a sickness, or enter into a state of sufferings: whither, when we are entered, we are to practise by the following rules.

The Practice and Acts of Patience, by way of Rule.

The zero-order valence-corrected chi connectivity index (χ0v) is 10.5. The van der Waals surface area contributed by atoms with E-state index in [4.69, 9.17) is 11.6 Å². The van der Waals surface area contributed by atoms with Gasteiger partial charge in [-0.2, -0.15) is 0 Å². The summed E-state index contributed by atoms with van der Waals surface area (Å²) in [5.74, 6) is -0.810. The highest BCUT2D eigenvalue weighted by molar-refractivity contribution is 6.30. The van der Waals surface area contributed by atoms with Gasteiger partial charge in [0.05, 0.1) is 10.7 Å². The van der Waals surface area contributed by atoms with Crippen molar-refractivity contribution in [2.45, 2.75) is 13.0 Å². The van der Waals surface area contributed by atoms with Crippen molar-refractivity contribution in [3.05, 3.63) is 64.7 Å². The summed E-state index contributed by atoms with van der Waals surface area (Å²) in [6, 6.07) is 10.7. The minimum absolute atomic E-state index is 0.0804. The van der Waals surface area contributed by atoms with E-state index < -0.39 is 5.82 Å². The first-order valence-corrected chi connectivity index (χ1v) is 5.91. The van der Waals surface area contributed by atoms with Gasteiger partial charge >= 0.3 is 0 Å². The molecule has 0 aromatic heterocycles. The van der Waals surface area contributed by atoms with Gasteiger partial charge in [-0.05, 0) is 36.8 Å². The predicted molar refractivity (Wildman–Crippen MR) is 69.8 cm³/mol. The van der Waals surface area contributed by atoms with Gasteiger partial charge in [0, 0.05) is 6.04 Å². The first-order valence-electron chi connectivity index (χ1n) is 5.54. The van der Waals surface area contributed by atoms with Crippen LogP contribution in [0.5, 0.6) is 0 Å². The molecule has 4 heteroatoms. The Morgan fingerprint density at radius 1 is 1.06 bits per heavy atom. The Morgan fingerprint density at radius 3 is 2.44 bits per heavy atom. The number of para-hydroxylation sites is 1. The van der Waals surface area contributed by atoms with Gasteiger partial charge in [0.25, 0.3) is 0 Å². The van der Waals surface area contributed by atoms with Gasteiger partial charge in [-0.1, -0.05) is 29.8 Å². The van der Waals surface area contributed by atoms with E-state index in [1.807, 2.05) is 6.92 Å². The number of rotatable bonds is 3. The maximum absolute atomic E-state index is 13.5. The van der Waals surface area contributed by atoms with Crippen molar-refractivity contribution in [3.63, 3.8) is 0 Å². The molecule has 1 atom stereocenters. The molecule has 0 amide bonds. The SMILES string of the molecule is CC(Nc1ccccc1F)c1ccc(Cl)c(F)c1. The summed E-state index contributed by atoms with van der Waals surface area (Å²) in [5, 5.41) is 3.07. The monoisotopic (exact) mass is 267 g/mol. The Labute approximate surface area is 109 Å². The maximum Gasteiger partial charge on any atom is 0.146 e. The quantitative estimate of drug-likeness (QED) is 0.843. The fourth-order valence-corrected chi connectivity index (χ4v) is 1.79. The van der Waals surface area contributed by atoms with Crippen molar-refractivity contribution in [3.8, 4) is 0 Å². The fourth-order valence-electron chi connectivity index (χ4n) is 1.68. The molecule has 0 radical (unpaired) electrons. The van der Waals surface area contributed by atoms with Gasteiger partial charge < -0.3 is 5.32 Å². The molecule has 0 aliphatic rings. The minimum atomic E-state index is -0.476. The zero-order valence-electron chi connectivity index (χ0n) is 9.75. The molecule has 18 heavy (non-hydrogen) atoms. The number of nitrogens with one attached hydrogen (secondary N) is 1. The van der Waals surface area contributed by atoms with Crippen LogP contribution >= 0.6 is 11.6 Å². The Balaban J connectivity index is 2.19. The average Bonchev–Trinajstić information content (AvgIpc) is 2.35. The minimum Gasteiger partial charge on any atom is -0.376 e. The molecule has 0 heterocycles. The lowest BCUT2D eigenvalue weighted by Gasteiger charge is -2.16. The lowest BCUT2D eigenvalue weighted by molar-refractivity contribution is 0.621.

1. At the first address and presence of sickness, stand still and arrest thy spirit, that it may, without amazement or affright, consider, that this was that thou lookedst for, and wert always certain should happen; and that now thou art to enter into the actions of a new religion, the agony of a strange constitution; but at no hand suffer thy spirits to be dispersed with fear, or wildness of thought, but stay their looseness and dispersion by a serious consideration of the present and future employment. For so doth the Libyan lion, spying the fierce huntsman, first beats himself with the strokes of his tail, and curls up his spirits, making them strong with union and recollection, till, being struck with a Mauritanian spear, he rushes forth into his defence and noblest contention; and either 'scapes into the secrets of his own dwelling, or else dies the bravest of the forest. Every man, when shot with an arrow from God's quiver, must then draw in all the auxiliaries of reason, and know, that then is the time to try his strength, and to reduce the words of his religion into action, and consider, that if he behaves himself weakly and timorously, he suffers nevertheless of sickness; but if he returns to health, he carries along with him the mark of a coward and a fool; and if he descends into his grave, he enters into the state of the faithless and unbelievers. Let him set his heart firm upon this resolution; "I must bear it inevitably, and I will, by God's grace, do it nobly."